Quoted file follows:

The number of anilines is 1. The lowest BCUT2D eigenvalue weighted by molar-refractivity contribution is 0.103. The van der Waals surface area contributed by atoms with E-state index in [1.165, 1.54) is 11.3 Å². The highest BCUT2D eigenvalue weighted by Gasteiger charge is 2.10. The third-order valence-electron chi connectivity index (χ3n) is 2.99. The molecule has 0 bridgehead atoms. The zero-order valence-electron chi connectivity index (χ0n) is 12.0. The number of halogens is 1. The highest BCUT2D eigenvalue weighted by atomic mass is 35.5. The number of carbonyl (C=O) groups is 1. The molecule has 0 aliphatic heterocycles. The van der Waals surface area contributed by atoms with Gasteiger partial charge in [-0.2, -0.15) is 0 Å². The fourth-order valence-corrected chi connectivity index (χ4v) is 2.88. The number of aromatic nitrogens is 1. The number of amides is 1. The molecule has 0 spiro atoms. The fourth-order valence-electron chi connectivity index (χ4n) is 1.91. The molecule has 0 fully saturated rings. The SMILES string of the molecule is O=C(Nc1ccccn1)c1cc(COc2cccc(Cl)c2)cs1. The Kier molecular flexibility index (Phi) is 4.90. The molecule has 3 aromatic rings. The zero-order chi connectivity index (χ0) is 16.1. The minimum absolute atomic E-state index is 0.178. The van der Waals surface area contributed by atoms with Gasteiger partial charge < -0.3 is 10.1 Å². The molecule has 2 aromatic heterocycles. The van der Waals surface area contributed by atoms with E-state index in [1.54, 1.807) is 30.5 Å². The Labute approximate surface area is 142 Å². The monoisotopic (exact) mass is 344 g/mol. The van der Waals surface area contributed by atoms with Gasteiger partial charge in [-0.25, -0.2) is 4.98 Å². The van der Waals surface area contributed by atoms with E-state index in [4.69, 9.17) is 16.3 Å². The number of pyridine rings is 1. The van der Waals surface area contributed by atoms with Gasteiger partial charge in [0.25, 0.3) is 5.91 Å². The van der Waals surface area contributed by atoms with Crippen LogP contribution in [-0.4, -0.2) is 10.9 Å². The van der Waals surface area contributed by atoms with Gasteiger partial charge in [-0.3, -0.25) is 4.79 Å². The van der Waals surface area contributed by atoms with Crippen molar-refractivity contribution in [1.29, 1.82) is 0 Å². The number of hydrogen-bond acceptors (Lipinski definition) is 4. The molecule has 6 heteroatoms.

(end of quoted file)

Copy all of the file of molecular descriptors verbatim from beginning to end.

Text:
The number of anilines is 1. The lowest BCUT2D eigenvalue weighted by molar-refractivity contribution is 0.103. The van der Waals surface area contributed by atoms with E-state index in [1.165, 1.54) is 11.3 Å². The highest BCUT2D eigenvalue weighted by Gasteiger charge is 2.10. The third-order valence-electron chi connectivity index (χ3n) is 2.99. The molecule has 0 bridgehead atoms. The zero-order valence-electron chi connectivity index (χ0n) is 12.0. The number of halogens is 1. The highest BCUT2D eigenvalue weighted by atomic mass is 35.5. The number of carbonyl (C=O) groups is 1. The molecule has 0 aliphatic heterocycles. The van der Waals surface area contributed by atoms with Gasteiger partial charge in [-0.2, -0.15) is 0 Å². The fourth-order valence-corrected chi connectivity index (χ4v) is 2.88. The number of aromatic nitrogens is 1. The number of amides is 1. The molecule has 0 spiro atoms. The fourth-order valence-electron chi connectivity index (χ4n) is 1.91. The molecule has 0 fully saturated rings. The SMILES string of the molecule is O=C(Nc1ccccn1)c1cc(COc2cccc(Cl)c2)cs1. The Kier molecular flexibility index (Phi) is 4.90. The molecule has 3 aromatic rings. The zero-order chi connectivity index (χ0) is 16.1. The minimum absolute atomic E-state index is 0.178. The van der Waals surface area contributed by atoms with Gasteiger partial charge < -0.3 is 10.1 Å². The molecule has 2 aromatic heterocycles. The van der Waals surface area contributed by atoms with E-state index in [1.54, 1.807) is 30.5 Å². The Labute approximate surface area is 142 Å². The monoisotopic (exact) mass is 344 g/mol. The van der Waals surface area contributed by atoms with Gasteiger partial charge in [-0.25, -0.2) is 4.98 Å². The van der Waals surface area contributed by atoms with E-state index in [4.69, 9.17) is 16.3 Å². The number of pyridine rings is 1. The van der Waals surface area contributed by atoms with Gasteiger partial charge in [0.25, 0.3) is 5.91 Å². The van der Waals surface area contributed by atoms with Crippen LogP contribution in [-0.4, -0.2) is 10.9 Å². The van der Waals surface area contributed by atoms with Gasteiger partial charge in [-0.3, -0.25) is 4.79 Å². The van der Waals surface area contributed by atoms with Crippen molar-refractivity contribution in [1.29, 1.82) is 0 Å². The number of hydrogen-bond acceptors (Lipinski definition) is 4. The molecule has 6 heteroatoms.